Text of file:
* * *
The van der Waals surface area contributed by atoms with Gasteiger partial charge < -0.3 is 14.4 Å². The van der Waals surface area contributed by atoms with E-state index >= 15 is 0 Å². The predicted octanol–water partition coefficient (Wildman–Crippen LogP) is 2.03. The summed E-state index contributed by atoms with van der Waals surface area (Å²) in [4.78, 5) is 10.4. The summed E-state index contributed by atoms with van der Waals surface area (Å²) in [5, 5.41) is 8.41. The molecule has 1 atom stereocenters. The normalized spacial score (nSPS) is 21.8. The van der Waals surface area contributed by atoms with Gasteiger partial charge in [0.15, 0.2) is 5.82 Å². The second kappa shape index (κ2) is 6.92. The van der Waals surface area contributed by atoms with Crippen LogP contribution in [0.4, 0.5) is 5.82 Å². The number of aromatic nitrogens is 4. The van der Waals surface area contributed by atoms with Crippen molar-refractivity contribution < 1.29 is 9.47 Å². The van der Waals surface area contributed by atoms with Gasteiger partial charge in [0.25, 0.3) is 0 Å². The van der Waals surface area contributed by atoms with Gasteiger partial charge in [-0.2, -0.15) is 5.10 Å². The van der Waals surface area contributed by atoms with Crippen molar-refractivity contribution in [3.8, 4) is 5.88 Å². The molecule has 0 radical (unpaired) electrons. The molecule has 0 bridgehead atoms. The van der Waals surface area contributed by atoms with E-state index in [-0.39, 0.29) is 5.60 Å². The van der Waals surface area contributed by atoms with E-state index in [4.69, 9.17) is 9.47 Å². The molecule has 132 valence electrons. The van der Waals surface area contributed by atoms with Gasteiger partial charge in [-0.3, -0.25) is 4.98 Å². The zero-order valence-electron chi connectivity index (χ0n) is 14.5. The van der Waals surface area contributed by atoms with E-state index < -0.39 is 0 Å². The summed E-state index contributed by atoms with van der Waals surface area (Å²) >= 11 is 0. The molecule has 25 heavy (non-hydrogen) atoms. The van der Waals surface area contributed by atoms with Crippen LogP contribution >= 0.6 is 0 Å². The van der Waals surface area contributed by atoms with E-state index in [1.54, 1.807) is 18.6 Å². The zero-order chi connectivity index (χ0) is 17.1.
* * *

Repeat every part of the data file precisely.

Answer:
The van der Waals surface area contributed by atoms with Gasteiger partial charge < -0.3 is 14.4 Å². The van der Waals surface area contributed by atoms with E-state index >= 15 is 0 Å². The predicted octanol–water partition coefficient (Wildman–Crippen LogP) is 2.03. The summed E-state index contributed by atoms with van der Waals surface area (Å²) in [4.78, 5) is 10.4. The summed E-state index contributed by atoms with van der Waals surface area (Å²) in [5, 5.41) is 8.41. The molecule has 1 atom stereocenters. The normalized spacial score (nSPS) is 21.8. The van der Waals surface area contributed by atoms with Gasteiger partial charge in [0.15, 0.2) is 5.82 Å². The second kappa shape index (κ2) is 6.92. The van der Waals surface area contributed by atoms with Crippen LogP contribution in [0.4, 0.5) is 5.82 Å². The number of aromatic nitrogens is 4. The van der Waals surface area contributed by atoms with Crippen molar-refractivity contribution < 1.29 is 9.47 Å². The van der Waals surface area contributed by atoms with Gasteiger partial charge in [0.25, 0.3) is 0 Å². The van der Waals surface area contributed by atoms with Gasteiger partial charge in [-0.2, -0.15) is 5.10 Å². The van der Waals surface area contributed by atoms with Crippen molar-refractivity contribution in [3.8, 4) is 5.88 Å². The molecule has 0 radical (unpaired) electrons. The molecule has 0 bridgehead atoms. The van der Waals surface area contributed by atoms with E-state index in [-0.39, 0.29) is 5.60 Å². The van der Waals surface area contributed by atoms with E-state index in [4.69, 9.17) is 9.47 Å². The molecule has 132 valence electrons. The van der Waals surface area contributed by atoms with Gasteiger partial charge in [-0.3, -0.25) is 4.98 Å². The zero-order valence-electron chi connectivity index (χ0n) is 14.5. The van der Waals surface area contributed by atoms with E-state index < -0.39 is 0 Å². The summed E-state index contributed by atoms with van der Waals surface area (Å²) >= 11 is 0. The molecule has 25 heavy (non-hydrogen) atoms. The van der Waals surface area contributed by atoms with Crippen LogP contribution >= 0.6 is 0 Å². The van der Waals surface area contributed by atoms with E-state index in [1.54, 1.807) is 18.6 Å². The zero-order chi connectivity index (χ0) is 17.1.